Where are you guys planning on camping? There's quite a few remote "public" cabins out there in those mountains also. Some of them are pretty nicely furnished with furniture and wood stoves even. A lot of people like myself would carry our unneeded camping gear out there and stock them. According to the log in one of the cabins, the old wooden army cots I left have gotten more use than I ever put them through lol.

    The ultra-cheap way I'd handle your situation is to just bring 2-3 tarps and keep your gear under it and build yourself a shelter from the rain that you can sit around a fire. Use a tarp over the entry to your tent as a vestibule, and be strict about not bringing any wet gear in the tent. Three guys in that tent and at least you won't have any issues being cold. I'd personally just have my buddy in Anchorage grab a $35 tent from Walmart for each guy and at least a couple tarps each. A big wall tent would be more comfortable and not too much work for three guys to build if you're going to be in the trees though.
    Last edited by Owenst7; 1 Week Ago at 02:25 PM.

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  5. #3
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    Thanks for the response however we are flying into the mountains and are only allowed 50lbs each so we are limited on what we're able to bring. We are bringing two extra sil nylon tarps to put gear under.

  6. #4
    Senior Member Nick Muche's Avatar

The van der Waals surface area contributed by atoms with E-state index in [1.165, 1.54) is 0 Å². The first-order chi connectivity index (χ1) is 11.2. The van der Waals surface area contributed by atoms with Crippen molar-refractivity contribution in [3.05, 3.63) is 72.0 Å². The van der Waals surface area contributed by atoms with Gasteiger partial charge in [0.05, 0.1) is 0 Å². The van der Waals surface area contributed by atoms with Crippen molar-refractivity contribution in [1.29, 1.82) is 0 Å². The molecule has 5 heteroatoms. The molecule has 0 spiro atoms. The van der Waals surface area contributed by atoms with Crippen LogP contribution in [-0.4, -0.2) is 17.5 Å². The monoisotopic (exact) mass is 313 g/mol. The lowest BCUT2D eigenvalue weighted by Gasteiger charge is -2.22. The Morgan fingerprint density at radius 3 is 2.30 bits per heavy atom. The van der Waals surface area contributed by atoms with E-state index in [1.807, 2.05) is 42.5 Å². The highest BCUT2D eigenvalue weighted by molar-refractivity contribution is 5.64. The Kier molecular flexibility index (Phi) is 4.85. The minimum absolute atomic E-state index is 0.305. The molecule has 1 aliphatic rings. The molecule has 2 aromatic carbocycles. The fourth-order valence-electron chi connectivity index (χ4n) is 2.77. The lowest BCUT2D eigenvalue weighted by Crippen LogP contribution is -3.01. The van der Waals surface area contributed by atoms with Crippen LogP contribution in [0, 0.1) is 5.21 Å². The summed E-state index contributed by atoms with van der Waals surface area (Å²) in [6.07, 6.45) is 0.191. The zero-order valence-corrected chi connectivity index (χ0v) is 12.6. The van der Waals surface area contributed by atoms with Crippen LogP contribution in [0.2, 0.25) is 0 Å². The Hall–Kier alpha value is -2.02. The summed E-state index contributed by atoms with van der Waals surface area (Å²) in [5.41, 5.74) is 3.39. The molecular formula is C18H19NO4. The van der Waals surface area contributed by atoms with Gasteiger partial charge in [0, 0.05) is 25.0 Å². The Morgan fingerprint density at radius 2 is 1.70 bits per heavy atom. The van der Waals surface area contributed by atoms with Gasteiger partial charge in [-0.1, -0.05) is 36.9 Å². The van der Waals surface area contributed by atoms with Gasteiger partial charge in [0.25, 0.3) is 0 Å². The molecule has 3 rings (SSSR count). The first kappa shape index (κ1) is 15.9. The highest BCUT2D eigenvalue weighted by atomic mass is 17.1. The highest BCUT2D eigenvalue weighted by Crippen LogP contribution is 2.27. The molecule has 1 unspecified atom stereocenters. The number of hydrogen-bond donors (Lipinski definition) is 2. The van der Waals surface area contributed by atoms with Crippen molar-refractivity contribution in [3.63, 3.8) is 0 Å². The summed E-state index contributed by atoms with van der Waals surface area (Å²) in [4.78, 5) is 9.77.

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    What are you hunting?

    What model is the 4 man tent?

    Why would you be miserable with that? Just bring along a nice tarp to set up and store your gear?

    You'll really only be in the tent to sleep, if your hunting all day.

    At 50lbs each, it'll be a bit difficult to bring in a decent sized tent to accommodate 4 people, but I have one and would lend it to you guys... I am in Fairbanks, it weighs 26 lbs, Cabelas Guide Series - 6 man.

  7. #5
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    We drew dc590 tags for caribou. It's the MSR papa hubba. Thank you for offering your tent! It's heavier than we could consider for this trip with our weight limitations

  8. #6
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    Quote Originally Posted by acmckeage03 View Post
    We drew dc590 tags for caribou. It's the MSR papa hubba. Thank you for offering your tent! It's heavier than we could consider for this trip with our weight limitations
    I spent the majority of my teens and early twenties in 14A, 14B, and 13A. My old cots are in the cabin on Purches Creek haha.

    I wouldn't hesitate to head out there for your trip with that tent. In fact, I wouldn't sacrifice the weight to bring more tent in your shoes. First snow for that area is usually the last weekend of August. If you guys are friendly enough to be in close quarters for sleeping, you'll be nice and warm in the smaller tent. Build yourself a big vestibule/eating area so you aren't tripping over each-others' gear. Wear footwear that dries out easily (insulated Xtratuffs were always my choice for that time of year). Pack boots suck to dry out. There are creeks and swamps everywhere out there.